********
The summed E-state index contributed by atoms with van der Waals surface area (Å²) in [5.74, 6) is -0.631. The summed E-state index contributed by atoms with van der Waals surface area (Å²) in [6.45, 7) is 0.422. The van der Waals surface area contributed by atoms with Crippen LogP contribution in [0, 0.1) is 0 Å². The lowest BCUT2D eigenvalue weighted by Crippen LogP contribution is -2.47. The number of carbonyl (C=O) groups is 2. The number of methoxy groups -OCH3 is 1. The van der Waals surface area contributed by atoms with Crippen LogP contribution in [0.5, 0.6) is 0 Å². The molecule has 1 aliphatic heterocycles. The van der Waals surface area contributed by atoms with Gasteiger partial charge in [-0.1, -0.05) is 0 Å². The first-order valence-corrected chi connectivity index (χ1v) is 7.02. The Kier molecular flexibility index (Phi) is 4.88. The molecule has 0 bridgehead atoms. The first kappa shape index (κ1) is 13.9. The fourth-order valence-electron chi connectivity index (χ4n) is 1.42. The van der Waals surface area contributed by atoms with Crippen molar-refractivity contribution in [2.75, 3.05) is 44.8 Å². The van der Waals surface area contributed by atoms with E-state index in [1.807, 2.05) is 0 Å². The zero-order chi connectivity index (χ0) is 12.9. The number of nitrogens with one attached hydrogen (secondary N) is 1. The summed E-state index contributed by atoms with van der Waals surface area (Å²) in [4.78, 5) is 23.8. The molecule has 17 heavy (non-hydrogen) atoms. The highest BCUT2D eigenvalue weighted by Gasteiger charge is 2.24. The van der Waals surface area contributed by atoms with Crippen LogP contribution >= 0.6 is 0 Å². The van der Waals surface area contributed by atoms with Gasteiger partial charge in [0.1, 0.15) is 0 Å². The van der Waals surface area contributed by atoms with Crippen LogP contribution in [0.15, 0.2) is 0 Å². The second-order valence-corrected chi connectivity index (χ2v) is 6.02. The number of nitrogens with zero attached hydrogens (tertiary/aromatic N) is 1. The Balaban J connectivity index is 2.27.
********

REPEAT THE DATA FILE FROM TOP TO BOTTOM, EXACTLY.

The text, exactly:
The summed E-state index contributed by atoms with van der Waals surface area (Å²) in [5.74, 6) is -0.631. The summed E-state index contributed by atoms with van der Waals surface area (Å²) in [6.45, 7) is 0.422. The van der Waals surface area contributed by atoms with Crippen LogP contribution in [0, 0.1) is 0 Å². The lowest BCUT2D eigenvalue weighted by Crippen LogP contribution is -2.47. The number of carbonyl (C=O) groups is 2. The number of methoxy groups -OCH3 is 1. The van der Waals surface area contributed by atoms with Crippen LogP contribution in [0.5, 0.6) is 0 Å². The molecule has 1 aliphatic heterocycles. The van der Waals surface area contributed by atoms with Gasteiger partial charge in [-0.1, -0.05) is 0 Å². The first-order valence-corrected chi connectivity index (χ1v) is 7.02. The Kier molecular flexibility index (Phi) is 4.88. The molecule has 0 bridgehead atoms. The first kappa shape index (κ1) is 13.9. The fourth-order valence-electron chi connectivity index (χ4n) is 1.42. The van der Waals surface area contributed by atoms with Crippen molar-refractivity contribution in [2.75, 3.05) is 44.8 Å². The van der Waals surface area contributed by atoms with E-state index in [1.807, 2.05) is 0 Å². The zero-order chi connectivity index (χ0) is 12.9. The number of nitrogens with one attached hydrogen (secondary N) is 1. The summed E-state index contributed by atoms with van der Waals surface area (Å²) in [4.78, 5) is 23.8. The molecule has 17 heavy (non-hydrogen) atoms. The highest BCUT2D eigenvalue weighted by Gasteiger charge is 2.24. The van der Waals surface area contributed by atoms with Crippen LogP contribution >= 0.6 is 0 Å². The van der Waals surface area contributed by atoms with Gasteiger partial charge in [0.1, 0.15) is 0 Å². The van der Waals surface area contributed by atoms with Crippen LogP contribution in [0.15, 0.2) is 0 Å². The second-order valence-corrected chi connectivity index (χ2v) is 6.02. The number of nitrogens with zero attached hydrogens (tertiary/aromatic N) is 1. The Balaban J connectivity index is 2.27.